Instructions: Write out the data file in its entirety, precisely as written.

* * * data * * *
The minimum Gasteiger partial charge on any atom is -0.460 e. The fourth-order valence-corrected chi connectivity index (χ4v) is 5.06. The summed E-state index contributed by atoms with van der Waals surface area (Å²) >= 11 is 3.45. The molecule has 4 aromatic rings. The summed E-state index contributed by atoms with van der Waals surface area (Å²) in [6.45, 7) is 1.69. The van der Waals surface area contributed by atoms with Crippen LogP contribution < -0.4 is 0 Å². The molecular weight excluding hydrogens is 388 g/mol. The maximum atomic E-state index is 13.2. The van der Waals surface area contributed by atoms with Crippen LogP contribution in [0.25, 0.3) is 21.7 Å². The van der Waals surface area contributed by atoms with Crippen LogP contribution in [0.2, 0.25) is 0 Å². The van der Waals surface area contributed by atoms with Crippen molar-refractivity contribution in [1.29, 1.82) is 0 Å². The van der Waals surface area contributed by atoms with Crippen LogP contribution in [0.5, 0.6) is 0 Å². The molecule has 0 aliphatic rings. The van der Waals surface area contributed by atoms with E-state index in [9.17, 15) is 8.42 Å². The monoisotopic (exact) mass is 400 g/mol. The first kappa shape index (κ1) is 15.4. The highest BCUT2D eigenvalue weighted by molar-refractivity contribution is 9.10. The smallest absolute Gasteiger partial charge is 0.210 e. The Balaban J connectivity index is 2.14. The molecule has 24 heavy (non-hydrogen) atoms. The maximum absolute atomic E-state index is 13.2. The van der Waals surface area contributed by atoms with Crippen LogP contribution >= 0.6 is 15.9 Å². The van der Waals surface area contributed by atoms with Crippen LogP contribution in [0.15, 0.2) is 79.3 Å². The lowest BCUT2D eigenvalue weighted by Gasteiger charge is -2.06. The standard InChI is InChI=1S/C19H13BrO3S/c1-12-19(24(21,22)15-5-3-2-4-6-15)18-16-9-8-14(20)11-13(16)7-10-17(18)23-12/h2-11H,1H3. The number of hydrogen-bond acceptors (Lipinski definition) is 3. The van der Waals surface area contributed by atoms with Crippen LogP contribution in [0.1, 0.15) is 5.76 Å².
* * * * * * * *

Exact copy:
The minimum Gasteiger partial charge on any atom is -0.460 e. The fourth-order valence-corrected chi connectivity index (χ4v) is 5.06. The summed E-state index contributed by atoms with van der Waals surface area (Å²) >= 11 is 3.45. The molecule has 4 aromatic rings. The summed E-state index contributed by atoms with van der Waals surface area (Å²) in [6.45, 7) is 1.69. The van der Waals surface area contributed by atoms with Crippen LogP contribution < -0.4 is 0 Å². The molecular weight excluding hydrogens is 388 g/mol. The maximum atomic E-state index is 13.2. The van der Waals surface area contributed by atoms with Crippen LogP contribution in [0.25, 0.3) is 21.7 Å². The van der Waals surface area contributed by atoms with Crippen LogP contribution in [0.2, 0.25) is 0 Å². The van der Waals surface area contributed by atoms with Crippen molar-refractivity contribution in [1.29, 1.82) is 0 Å². The van der Waals surface area contributed by atoms with Crippen LogP contribution in [0.5, 0.6) is 0 Å². The molecule has 0 aliphatic rings. The van der Waals surface area contributed by atoms with E-state index in [9.17, 15) is 8.42 Å². The monoisotopic (exact) mass is 400 g/mol. The first kappa shape index (κ1) is 15.4. The highest BCUT2D eigenvalue weighted by molar-refractivity contribution is 9.10. The smallest absolute Gasteiger partial charge is 0.210 e. The Balaban J connectivity index is 2.14. The molecule has 24 heavy (non-hydrogen) atoms. The maximum absolute atomic E-state index is 13.2. The van der Waals surface area contributed by atoms with Crippen LogP contribution >= 0.6 is 15.9 Å². The van der Waals surface area contributed by atoms with Crippen LogP contribution in [0.15, 0.2) is 79.3 Å². The lowest BCUT2D eigenvalue weighted by Gasteiger charge is -2.06. The standard InChI is InChI=1S/C19H13BrO3S/c1-12-19(24(21,22)15-5-3-2-4-6-15)18-16-9-8-14(20)11-13(16)7-10-17(18)23-12/h2-11H,1H3. The number of hydrogen-bond acceptors (Lipinski definition) is 3. The van der Waals surface area contributed by atoms with Crippen LogP contribution in [0.1, 0.15) is 5.76 Å².